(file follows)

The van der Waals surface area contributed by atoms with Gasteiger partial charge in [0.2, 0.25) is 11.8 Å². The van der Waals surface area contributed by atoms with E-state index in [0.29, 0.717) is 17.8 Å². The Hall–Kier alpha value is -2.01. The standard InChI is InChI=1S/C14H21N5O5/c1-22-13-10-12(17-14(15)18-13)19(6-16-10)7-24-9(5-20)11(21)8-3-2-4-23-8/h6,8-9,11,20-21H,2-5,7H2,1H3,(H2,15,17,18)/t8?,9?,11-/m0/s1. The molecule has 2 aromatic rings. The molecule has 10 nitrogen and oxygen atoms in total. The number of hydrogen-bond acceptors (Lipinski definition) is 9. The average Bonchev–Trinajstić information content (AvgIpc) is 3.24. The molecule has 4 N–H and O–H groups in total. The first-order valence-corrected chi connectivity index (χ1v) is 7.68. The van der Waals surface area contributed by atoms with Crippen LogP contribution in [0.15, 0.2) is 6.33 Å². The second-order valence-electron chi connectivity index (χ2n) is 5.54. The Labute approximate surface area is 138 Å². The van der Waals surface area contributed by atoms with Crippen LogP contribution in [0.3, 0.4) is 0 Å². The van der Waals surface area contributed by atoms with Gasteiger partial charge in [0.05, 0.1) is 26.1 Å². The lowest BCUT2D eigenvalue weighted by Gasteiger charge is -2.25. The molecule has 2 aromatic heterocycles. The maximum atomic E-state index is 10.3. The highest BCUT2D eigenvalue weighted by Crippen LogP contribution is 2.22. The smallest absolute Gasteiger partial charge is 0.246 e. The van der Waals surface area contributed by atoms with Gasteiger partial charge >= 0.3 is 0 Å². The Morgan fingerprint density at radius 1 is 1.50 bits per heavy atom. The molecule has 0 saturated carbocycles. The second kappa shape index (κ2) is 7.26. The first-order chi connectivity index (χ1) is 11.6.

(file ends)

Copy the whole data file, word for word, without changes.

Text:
The van der Waals surface area contributed by atoms with Gasteiger partial charge in [0.2, 0.25) is 11.8 Å². The van der Waals surface area contributed by atoms with E-state index in [0.29, 0.717) is 17.8 Å². The Hall–Kier alpha value is -2.01. The standard InChI is InChI=1S/C14H21N5O5/c1-22-13-10-12(17-14(15)18-13)19(6-16-10)7-24-9(5-20)11(21)8-3-2-4-23-8/h6,8-9,11,20-21H,2-5,7H2,1H3,(H2,15,17,18)/t8?,9?,11-/m0/s1. The molecule has 2 aromatic rings. The molecule has 10 nitrogen and oxygen atoms in total. The number of hydrogen-bond acceptors (Lipinski definition) is 9. The average Bonchev–Trinajstić information content (AvgIpc) is 3.24. The molecule has 4 N–H and O–H groups in total. The first-order valence-corrected chi connectivity index (χ1v) is 7.68. The van der Waals surface area contributed by atoms with Crippen LogP contribution in [0.15, 0.2) is 6.33 Å². The second-order valence-electron chi connectivity index (χ2n) is 5.54. The Labute approximate surface area is 138 Å². The van der Waals surface area contributed by atoms with Crippen LogP contribution in [0.3, 0.4) is 0 Å². The van der Waals surface area contributed by atoms with Gasteiger partial charge in [0.05, 0.1) is 26.1 Å². The lowest BCUT2D eigenvalue weighted by Gasteiger charge is -2.25. The molecule has 2 aromatic heterocycles. The maximum atomic E-state index is 10.3. The highest BCUT2D eigenvalue weighted by Crippen LogP contribution is 2.22. The smallest absolute Gasteiger partial charge is 0.246 e. The van der Waals surface area contributed by atoms with Gasteiger partial charge >= 0.3 is 0 Å². The Morgan fingerprint density at radius 1 is 1.50 bits per heavy atom. The molecule has 0 saturated carbocycles. The second kappa shape index (κ2) is 7.26. The first-order chi connectivity index (χ1) is 11.6.